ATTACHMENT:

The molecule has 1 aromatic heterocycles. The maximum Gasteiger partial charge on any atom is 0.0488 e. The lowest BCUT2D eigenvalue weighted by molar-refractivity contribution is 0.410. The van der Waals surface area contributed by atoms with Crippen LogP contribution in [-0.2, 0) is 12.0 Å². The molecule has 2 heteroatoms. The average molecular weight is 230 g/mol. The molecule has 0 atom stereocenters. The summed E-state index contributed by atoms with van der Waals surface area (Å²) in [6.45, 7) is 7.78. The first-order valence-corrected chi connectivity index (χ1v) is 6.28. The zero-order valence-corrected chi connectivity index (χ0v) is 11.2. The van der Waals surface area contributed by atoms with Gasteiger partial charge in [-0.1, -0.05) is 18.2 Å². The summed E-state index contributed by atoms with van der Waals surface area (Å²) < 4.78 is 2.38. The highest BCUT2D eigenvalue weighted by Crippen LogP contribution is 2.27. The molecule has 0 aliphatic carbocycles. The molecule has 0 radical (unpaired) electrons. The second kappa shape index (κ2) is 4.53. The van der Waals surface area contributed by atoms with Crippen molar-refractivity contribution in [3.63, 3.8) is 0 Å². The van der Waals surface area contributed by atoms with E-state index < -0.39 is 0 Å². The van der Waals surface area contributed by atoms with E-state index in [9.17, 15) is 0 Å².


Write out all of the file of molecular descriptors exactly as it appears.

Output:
The molecule has 1 aromatic heterocycles. The maximum Gasteiger partial charge on any atom is 0.0488 e. The lowest BCUT2D eigenvalue weighted by molar-refractivity contribution is 0.410. The van der Waals surface area contributed by atoms with Crippen LogP contribution in [-0.2, 0) is 12.0 Å². The molecule has 2 heteroatoms. The average molecular weight is 230 g/mol. The molecule has 0 atom stereocenters. The summed E-state index contributed by atoms with van der Waals surface area (Å²) in [6.45, 7) is 7.78. The first-order valence-corrected chi connectivity index (χ1v) is 6.28. The zero-order valence-corrected chi connectivity index (χ0v) is 11.2. The van der Waals surface area contributed by atoms with Gasteiger partial charge in [-0.1, -0.05) is 18.2 Å². The summed E-state index contributed by atoms with van der Waals surface area (Å²) < 4.78 is 2.38. The highest BCUT2D eigenvalue weighted by Crippen LogP contribution is 2.27. The molecule has 0 aliphatic carbocycles. The molecule has 0 radical (unpaired) electrons. The second kappa shape index (κ2) is 4.53. The van der Waals surface area contributed by atoms with Crippen molar-refractivity contribution in [3.63, 3.8) is 0 Å². The van der Waals surface area contributed by atoms with E-state index < -0.39 is 0 Å². The van der Waals surface area contributed by atoms with E-state index in [9.17, 15) is 0 Å².